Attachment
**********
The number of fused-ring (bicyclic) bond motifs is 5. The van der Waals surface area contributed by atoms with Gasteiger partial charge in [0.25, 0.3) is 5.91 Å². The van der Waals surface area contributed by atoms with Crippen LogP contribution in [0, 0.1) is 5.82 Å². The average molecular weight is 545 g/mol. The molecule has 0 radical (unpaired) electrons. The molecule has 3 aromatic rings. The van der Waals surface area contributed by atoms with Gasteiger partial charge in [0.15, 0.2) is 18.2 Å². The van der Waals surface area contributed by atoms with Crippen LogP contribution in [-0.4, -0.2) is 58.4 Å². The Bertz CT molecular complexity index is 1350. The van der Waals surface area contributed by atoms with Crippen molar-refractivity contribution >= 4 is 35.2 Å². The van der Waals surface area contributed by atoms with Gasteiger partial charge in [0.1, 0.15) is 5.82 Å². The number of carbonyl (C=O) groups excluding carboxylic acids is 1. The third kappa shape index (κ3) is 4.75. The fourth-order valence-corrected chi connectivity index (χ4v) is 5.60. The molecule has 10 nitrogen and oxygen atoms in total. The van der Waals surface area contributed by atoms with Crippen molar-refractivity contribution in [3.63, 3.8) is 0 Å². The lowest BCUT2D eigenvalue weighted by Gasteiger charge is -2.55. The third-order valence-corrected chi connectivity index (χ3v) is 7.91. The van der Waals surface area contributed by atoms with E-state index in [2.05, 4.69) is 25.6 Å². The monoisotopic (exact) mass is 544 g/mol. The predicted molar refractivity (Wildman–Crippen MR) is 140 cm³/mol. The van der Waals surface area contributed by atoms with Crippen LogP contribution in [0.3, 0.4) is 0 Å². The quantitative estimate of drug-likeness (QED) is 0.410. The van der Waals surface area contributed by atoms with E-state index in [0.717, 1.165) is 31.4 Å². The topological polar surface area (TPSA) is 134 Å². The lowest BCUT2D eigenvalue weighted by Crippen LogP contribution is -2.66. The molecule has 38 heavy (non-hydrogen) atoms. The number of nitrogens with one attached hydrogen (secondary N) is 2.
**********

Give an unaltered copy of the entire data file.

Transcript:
The number of fused-ring (bicyclic) bond motifs is 5. The van der Waals surface area contributed by atoms with Gasteiger partial charge in [0.25, 0.3) is 5.91 Å². The van der Waals surface area contributed by atoms with Crippen LogP contribution in [0, 0.1) is 5.82 Å². The average molecular weight is 545 g/mol. The molecule has 0 radical (unpaired) electrons. The molecule has 3 aromatic rings. The van der Waals surface area contributed by atoms with Gasteiger partial charge in [0.15, 0.2) is 18.2 Å². The van der Waals surface area contributed by atoms with Crippen LogP contribution in [-0.4, -0.2) is 58.4 Å². The Bertz CT molecular complexity index is 1350. The van der Waals surface area contributed by atoms with Crippen molar-refractivity contribution >= 4 is 35.2 Å². The van der Waals surface area contributed by atoms with Gasteiger partial charge in [0.1, 0.15) is 5.82 Å². The number of carbonyl (C=O) groups excluding carboxylic acids is 1. The third kappa shape index (κ3) is 4.75. The fourth-order valence-corrected chi connectivity index (χ4v) is 5.60. The molecule has 10 nitrogen and oxygen atoms in total. The van der Waals surface area contributed by atoms with Crippen molar-refractivity contribution in [3.63, 3.8) is 0 Å². The lowest BCUT2D eigenvalue weighted by Gasteiger charge is -2.55. The third-order valence-corrected chi connectivity index (χ3v) is 7.91. The van der Waals surface area contributed by atoms with E-state index in [2.05, 4.69) is 25.6 Å². The monoisotopic (exact) mass is 544 g/mol. The predicted molar refractivity (Wildman–Crippen MR) is 140 cm³/mol. The van der Waals surface area contributed by atoms with Crippen LogP contribution in [0.3, 0.4) is 0 Å². The quantitative estimate of drug-likeness (QED) is 0.410. The van der Waals surface area contributed by atoms with E-state index in [0.717, 1.165) is 31.4 Å². The topological polar surface area (TPSA) is 134 Å². The lowest BCUT2D eigenvalue weighted by Crippen LogP contribution is -2.66. The molecule has 38 heavy (non-hydrogen) atoms. The number of nitrogens with one attached hydrogen (secondary N) is 2.